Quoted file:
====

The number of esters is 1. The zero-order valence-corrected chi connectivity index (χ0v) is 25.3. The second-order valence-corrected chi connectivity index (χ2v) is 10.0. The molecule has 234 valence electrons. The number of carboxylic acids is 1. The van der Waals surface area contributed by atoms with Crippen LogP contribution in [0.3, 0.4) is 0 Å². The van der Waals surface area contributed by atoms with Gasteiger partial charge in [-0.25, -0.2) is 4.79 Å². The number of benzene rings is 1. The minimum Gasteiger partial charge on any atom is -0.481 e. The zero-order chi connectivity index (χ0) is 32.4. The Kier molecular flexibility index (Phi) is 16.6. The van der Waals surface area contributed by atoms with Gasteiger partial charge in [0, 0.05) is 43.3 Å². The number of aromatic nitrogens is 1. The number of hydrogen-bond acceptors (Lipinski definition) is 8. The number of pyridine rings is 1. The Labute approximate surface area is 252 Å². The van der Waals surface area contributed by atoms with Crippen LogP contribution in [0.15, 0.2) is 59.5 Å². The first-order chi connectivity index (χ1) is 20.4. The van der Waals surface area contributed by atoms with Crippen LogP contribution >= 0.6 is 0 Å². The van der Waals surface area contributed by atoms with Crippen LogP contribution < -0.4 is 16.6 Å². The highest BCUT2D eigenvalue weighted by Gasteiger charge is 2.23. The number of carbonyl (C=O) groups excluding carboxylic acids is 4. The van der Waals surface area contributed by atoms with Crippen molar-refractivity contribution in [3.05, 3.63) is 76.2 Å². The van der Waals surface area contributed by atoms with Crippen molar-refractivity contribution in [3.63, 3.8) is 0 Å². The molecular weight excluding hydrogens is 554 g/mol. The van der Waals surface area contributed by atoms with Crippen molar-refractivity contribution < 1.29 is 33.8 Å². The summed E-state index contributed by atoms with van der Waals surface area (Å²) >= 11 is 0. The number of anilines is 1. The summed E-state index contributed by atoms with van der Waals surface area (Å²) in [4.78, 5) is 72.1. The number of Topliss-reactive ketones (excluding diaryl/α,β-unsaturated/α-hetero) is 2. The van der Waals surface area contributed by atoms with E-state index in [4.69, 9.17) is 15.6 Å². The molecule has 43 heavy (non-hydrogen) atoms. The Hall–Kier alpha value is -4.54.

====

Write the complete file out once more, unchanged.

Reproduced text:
The number of esters is 1. The zero-order valence-corrected chi connectivity index (χ0v) is 25.3. The second-order valence-corrected chi connectivity index (χ2v) is 10.0. The molecule has 234 valence electrons. The number of carboxylic acids is 1. The van der Waals surface area contributed by atoms with Crippen LogP contribution in [0.3, 0.4) is 0 Å². The van der Waals surface area contributed by atoms with Gasteiger partial charge in [-0.25, -0.2) is 4.79 Å². The number of benzene rings is 1. The minimum Gasteiger partial charge on any atom is -0.481 e. The zero-order chi connectivity index (χ0) is 32.4. The Kier molecular flexibility index (Phi) is 16.6. The van der Waals surface area contributed by atoms with Gasteiger partial charge in [0, 0.05) is 43.3 Å². The number of aromatic nitrogens is 1. The number of hydrogen-bond acceptors (Lipinski definition) is 8. The number of pyridine rings is 1. The Labute approximate surface area is 252 Å². The van der Waals surface area contributed by atoms with Crippen LogP contribution in [0.15, 0.2) is 59.5 Å². The first-order chi connectivity index (χ1) is 20.4. The van der Waals surface area contributed by atoms with Crippen LogP contribution >= 0.6 is 0 Å². The van der Waals surface area contributed by atoms with Crippen LogP contribution < -0.4 is 16.6 Å². The highest BCUT2D eigenvalue weighted by Gasteiger charge is 2.23. The number of carbonyl (C=O) groups excluding carboxylic acids is 4. The van der Waals surface area contributed by atoms with Crippen molar-refractivity contribution in [3.05, 3.63) is 76.2 Å². The van der Waals surface area contributed by atoms with Crippen molar-refractivity contribution in [3.63, 3.8) is 0 Å². The molecular weight excluding hydrogens is 554 g/mol. The van der Waals surface area contributed by atoms with Crippen molar-refractivity contribution < 1.29 is 33.8 Å². The summed E-state index contributed by atoms with van der Waals surface area (Å²) >= 11 is 0. The number of anilines is 1. The summed E-state index contributed by atoms with van der Waals surface area (Å²) in [4.78, 5) is 72.1. The number of Topliss-reactive ketones (excluding diaryl/α,β-unsaturated/α-hetero) is 2. The van der Waals surface area contributed by atoms with E-state index in [4.69, 9.17) is 15.6 Å². The molecule has 43 heavy (non-hydrogen) atoms. The Hall–Kier alpha value is -4.54.